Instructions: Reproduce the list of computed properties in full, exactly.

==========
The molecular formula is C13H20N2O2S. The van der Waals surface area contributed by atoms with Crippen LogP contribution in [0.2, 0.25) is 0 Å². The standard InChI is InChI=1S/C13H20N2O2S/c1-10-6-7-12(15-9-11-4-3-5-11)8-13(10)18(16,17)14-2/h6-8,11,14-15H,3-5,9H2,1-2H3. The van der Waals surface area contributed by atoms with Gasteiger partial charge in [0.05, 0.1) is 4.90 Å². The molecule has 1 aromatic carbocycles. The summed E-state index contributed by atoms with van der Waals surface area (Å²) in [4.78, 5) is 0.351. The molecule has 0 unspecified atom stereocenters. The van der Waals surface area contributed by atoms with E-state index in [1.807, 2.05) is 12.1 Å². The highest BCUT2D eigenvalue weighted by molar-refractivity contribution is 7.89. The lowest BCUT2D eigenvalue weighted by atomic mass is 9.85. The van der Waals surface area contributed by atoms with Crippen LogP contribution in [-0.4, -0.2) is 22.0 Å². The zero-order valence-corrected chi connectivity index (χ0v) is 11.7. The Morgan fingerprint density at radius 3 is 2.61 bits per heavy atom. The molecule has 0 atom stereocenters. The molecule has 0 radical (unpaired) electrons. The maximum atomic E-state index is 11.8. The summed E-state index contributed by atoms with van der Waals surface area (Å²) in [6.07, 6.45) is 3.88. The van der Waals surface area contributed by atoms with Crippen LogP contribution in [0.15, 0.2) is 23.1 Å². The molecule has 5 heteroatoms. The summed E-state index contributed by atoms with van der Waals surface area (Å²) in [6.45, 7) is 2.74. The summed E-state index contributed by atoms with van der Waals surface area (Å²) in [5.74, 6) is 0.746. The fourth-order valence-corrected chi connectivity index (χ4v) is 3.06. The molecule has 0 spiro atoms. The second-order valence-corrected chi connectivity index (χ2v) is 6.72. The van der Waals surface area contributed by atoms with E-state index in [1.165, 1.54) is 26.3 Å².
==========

The molecular formula is C13H20N2O2S. The van der Waals surface area contributed by atoms with Crippen LogP contribution in [0.2, 0.25) is 0 Å². The standard InChI is InChI=1S/C13H20N2O2S/c1-10-6-7-12(15-9-11-4-3-5-11)8-13(10)18(16,17)14-2/h6-8,11,14-15H,3-5,9H2,1-2H3. The van der Waals surface area contributed by atoms with Gasteiger partial charge in [0.05, 0.1) is 4.90 Å². The molecule has 1 aromatic carbocycles. The summed E-state index contributed by atoms with van der Waals surface area (Å²) in [4.78, 5) is 0.351. The molecule has 0 unspecified atom stereocenters. The van der Waals surface area contributed by atoms with E-state index in [1.807, 2.05) is 12.1 Å². The highest BCUT2D eigenvalue weighted by molar-refractivity contribution is 7.89. The lowest BCUT2D eigenvalue weighted by atomic mass is 9.85. The van der Waals surface area contributed by atoms with Crippen LogP contribution in [-0.4, -0.2) is 22.0 Å². The zero-order valence-corrected chi connectivity index (χ0v) is 11.7. The Morgan fingerprint density at radius 3 is 2.61 bits per heavy atom. The molecule has 0 atom stereocenters. The molecule has 0 radical (unpaired) electrons. The maximum atomic E-state index is 11.8. The summed E-state index contributed by atoms with van der Waals surface area (Å²) in [6.07, 6.45) is 3.88. The van der Waals surface area contributed by atoms with Crippen LogP contribution in [0.15, 0.2) is 23.1 Å². The molecule has 5 heteroatoms. The summed E-state index contributed by atoms with van der Waals surface area (Å²) in [6.45, 7) is 2.74. The summed E-state index contributed by atoms with van der Waals surface area (Å²) in [5.74, 6) is 0.746. The fourth-order valence-corrected chi connectivity index (χ4v) is 3.06. The molecule has 0 spiro atoms. The second-order valence-corrected chi connectivity index (χ2v) is 6.72. The van der Waals surface area contributed by atoms with E-state index in [1.165, 1.54) is 26.3 Å².